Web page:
Concrete boxes housing galleries are laid out around a tranquil pond at this extended museum in Maryland, which architecture firm Thomas Phifer and Partners embedded in the rolling landscape.
The Pavilions add 50,000 square feet (4,645 square metres) of indoor exhibition space to the Glenstone Museum, a private institution with an impressive collection of post-war art.
A short drive northwest of Washington DC, it joins a 2006 building by Gwathmey Siegel & Associates Architects on the 230-acre (93-hectare) estate.
Nestled into the landscape, the new minimalist expansion comprises a set of cuboid volumes with varying dimensions, which form the galleries. These are connected by a single-storey concourse, forming a circular route for visitors to follow.
The cuboids are clad in cast-concrete blocks, which measure approximately six feet long, one foot high and one foot deep (1.8 by 0.3 by 0.3 metres). These were left to cure outdoors, causing variations in their tone.
Grass covers the roof of the building's lower portion, to help embed it into the verdant site.
The team visited countless museums around the world, including Denmark's Louisiana Museum of Modern Art, to gain a sense of what kind of atmosphere they wanted to create at Glenstone.
A key objective, according to Phifer, was "embedding nature into the experience".
"This has been the foundation of the project from the beginning," he told journalists during a press conference last week. "We had these remarkable rolling fields, and we wanted to present an atmosphere that when you finally stood in front of the work, that you would get lost in it."
"We really thought of nature here as the first material," the architect added.
PWP Landscape Architecture's work involved reshaping the terrain, and moving and planting many trees, to create a picturesque ecology that looked like it had always been there.
"We saw that there was fantastic potential of the site – the acres, the trees that existed here – but it didn't feel like you came to nature... some place as special as it had the potential to be," said the firm's Adam Greenspan.
Visitors arrive at a gravel car park, strategically placed a 10-minute walk away from the Pavilions, which are tucked out of sight.
Instead, a welcome centre clad in silvery timber acts as a reception area, with washrooms and other facilities.
From here, visitors begin a journey along a path that begins in the trees, then emerges into the meadow landscape, where the tops of the cuboid concrete volumes are just visible on the horizon.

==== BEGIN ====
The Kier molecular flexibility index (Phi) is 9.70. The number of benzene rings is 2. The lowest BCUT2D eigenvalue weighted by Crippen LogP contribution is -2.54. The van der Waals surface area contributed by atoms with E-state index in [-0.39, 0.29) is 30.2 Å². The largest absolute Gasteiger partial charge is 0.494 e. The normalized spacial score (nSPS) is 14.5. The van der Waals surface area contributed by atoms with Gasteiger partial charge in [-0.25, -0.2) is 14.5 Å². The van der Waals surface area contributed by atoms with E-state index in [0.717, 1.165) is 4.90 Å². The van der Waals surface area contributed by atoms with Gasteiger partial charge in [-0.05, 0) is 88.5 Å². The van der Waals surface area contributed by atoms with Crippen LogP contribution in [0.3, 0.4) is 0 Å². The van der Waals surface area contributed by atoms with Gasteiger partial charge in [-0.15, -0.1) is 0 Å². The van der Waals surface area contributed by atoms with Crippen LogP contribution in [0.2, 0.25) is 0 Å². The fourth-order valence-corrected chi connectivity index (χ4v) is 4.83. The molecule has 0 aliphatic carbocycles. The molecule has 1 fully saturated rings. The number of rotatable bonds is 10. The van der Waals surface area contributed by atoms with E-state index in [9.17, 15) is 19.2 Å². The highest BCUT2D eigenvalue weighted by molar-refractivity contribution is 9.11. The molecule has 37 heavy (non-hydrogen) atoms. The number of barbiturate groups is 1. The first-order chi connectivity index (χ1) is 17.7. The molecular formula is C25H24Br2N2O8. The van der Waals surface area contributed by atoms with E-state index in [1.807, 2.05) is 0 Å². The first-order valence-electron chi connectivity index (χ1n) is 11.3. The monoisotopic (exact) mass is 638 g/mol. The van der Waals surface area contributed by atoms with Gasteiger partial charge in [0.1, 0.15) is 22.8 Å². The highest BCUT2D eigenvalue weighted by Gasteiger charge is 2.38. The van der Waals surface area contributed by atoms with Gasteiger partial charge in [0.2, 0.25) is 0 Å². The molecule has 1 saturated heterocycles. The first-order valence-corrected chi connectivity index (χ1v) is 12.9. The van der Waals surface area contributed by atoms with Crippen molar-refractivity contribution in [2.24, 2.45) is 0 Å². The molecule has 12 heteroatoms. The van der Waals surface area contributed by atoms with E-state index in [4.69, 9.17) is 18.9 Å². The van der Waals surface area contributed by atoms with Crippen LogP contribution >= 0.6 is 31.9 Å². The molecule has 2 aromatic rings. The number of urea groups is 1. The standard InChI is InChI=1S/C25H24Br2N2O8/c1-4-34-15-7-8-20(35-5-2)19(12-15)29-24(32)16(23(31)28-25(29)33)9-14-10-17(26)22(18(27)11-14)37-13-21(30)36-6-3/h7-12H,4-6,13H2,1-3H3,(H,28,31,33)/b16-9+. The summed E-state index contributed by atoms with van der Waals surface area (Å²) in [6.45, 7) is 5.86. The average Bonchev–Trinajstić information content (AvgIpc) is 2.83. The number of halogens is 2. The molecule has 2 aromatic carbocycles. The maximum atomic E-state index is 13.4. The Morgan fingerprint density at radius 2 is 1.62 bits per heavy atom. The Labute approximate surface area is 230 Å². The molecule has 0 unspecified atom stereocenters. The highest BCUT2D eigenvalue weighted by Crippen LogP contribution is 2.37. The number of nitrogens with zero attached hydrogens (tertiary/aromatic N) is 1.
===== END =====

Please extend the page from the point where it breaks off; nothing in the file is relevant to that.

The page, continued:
"As you begin your journey over at the arrivals building, you start to walk, and the distractions of the day begin to fall away," said Phifer.
The crushed granite pathway winds gently uphill – past a huge Jeff Koons sculpture in the distance – until it reaches the entrance to the Pavilions, which is located on the upper level of the complex.
Accessed down a long flight of stairs, the galleries are arranged around a central pool sprinkled with waterlilies and other aquatic plants.
Tall glass panels, which extend past the roof to form guard rails, provide views from the corridors to this Water Court. At one end, doors allow access to a decked platform on the water, where visitors can sit and relax.
From this position, the building blocks the horizon line in every direction, effectively framing the sky.
Phifer described the court as providing a "meditative experience, where you always return to this space that is open to the sky and the light".
He took inspiration from Japanese author Junichiro Tanizaki's 1933 book In Praise of Shadows, a favourite with minimalists for is description of aesthetics, when creating the sequence of spaces through which museum visitors travel.
"As we began to sculpt these rooms, we wanted this experience to be about a journey through light and shadows," Phifer said.
Flooring through most of the museum is a bespoke terrazzo, chosen to compliment the concrete blocks and poured-in-place concrete ceilings.
Galleries, numbered one to 10, were designed for the most part with specific artworks in mind.
The team consulted many of the artists about the ideal environments for displaying their work, and used the information gathered to design the spaces.
For example, three works commemorating the moon landings from On Kawara's Date Painting series occupy the tallest volume. Before his death in 2014, he requested a wooden floor in the room and a skylight high above the pictures, mounted on trowelled plaster walls.
Roof windows feature in some of the other galleries, while several are illuminated with clerestories. One space, lined entirely with wood, looks out to the landscape through a giant glass wall and is furnished with a long bench for reading books stored behind.
In a corner courtyard, a huge work by Michael Heizer – one of two at the museum – comprises a deep pit filled with 15 huge weathering-steel beams.
An exhibition of highlights from the Glenstone collection can be found in gallery two, arranged roughly chronologically and geographically. Sixty-five works by some of the best-known names in modern and contemporary art – Jackson Pollock, Mark Rothko, Yves Klein, Alexander Calder, Yayoi Kusama and Jean-Michel Basquiat to name a few – all feature.
Rather than texts on the walls, gallery assistants dressed in grey provide information about the art – encouraging open dialogue and communication.
The 204,000-square-foot (18,950-square-metre) Pavilions building also includes office spaces. In-between this and the older museum, a cafe designed similarly to the arrivals building has a Scandinavian feel created by pale wood furniture and surfaces.
Glenstone does not charge admission fees, and reopens to the public Thursdays to Sundays from 4 October 2018.
Photography is by Iwan Baan.